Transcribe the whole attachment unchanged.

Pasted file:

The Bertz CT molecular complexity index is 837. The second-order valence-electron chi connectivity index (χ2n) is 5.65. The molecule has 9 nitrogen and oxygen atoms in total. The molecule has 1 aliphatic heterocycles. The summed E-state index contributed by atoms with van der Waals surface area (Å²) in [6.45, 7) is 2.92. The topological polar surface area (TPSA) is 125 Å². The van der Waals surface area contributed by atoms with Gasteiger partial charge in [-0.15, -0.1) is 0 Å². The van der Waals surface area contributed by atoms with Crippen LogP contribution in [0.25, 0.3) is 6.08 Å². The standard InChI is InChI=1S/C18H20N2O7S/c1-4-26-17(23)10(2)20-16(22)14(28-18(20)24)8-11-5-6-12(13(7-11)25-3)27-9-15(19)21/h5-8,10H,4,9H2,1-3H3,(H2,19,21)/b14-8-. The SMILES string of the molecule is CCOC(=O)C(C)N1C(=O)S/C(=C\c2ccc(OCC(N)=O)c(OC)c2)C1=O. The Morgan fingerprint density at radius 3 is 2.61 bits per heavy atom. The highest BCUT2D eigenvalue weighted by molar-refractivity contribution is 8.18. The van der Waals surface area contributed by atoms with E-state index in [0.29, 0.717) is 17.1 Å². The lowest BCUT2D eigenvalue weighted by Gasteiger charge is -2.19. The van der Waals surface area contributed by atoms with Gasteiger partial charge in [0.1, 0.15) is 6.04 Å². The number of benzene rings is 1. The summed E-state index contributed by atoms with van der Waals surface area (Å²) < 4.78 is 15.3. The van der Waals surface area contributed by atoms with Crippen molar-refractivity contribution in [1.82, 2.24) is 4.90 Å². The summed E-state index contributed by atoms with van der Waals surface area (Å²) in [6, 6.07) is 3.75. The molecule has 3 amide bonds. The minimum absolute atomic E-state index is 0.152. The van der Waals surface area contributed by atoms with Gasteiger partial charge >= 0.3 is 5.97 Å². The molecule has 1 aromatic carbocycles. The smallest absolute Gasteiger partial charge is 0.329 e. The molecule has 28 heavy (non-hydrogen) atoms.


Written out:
The Bertz CT molecular complexity index is 837. The second-order valence-electron chi connectivity index (χ2n) is 5.65. The molecule has 9 nitrogen and oxygen atoms in total. The molecule has 1 aliphatic heterocycles. The summed E-state index contributed by atoms with van der Waals surface area (Å²) in [6.45, 7) is 2.92. The topological polar surface area (TPSA) is 125 Å². The van der Waals surface area contributed by atoms with Gasteiger partial charge in [-0.15, -0.1) is 0 Å². The van der Waals surface area contributed by atoms with Crippen LogP contribution in [0.25, 0.3) is 6.08 Å². The standard InChI is InChI=1S/C18H20N2O7S/c1-4-26-17(23)10(2)20-16(22)14(28-18(20)24)8-11-5-6-12(13(7-11)25-3)27-9-15(19)21/h5-8,10H,4,9H2,1-3H3,(H2,19,21)/b14-8-. The SMILES string of the molecule is CCOC(=O)C(C)N1C(=O)S/C(=C\c2ccc(OCC(N)=O)c(OC)c2)C1=O. The Morgan fingerprint density at radius 3 is 2.61 bits per heavy atom. The highest BCUT2D eigenvalue weighted by molar-refractivity contribution is 8.18. The van der Waals surface area contributed by atoms with E-state index in [0.29, 0.717) is 17.1 Å². The lowest BCUT2D eigenvalue weighted by Gasteiger charge is -2.19. The van der Waals surface area contributed by atoms with Gasteiger partial charge in [0.1, 0.15) is 6.04 Å². The number of benzene rings is 1. The summed E-state index contributed by atoms with van der Waals surface area (Å²) < 4.78 is 15.3. The van der Waals surface area contributed by atoms with Crippen molar-refractivity contribution in [1.82, 2.24) is 4.90 Å². The summed E-state index contributed by atoms with van der Waals surface area (Å²) in [6, 6.07) is 3.75. The molecule has 3 amide bonds. The minimum absolute atomic E-state index is 0.152. The van der Waals surface area contributed by atoms with Gasteiger partial charge >= 0.3 is 5.97 Å². The molecule has 1 aromatic carbocycles. The smallest absolute Gasteiger partial charge is 0.329 e. The molecule has 28 heavy (non-hydrogen) atoms.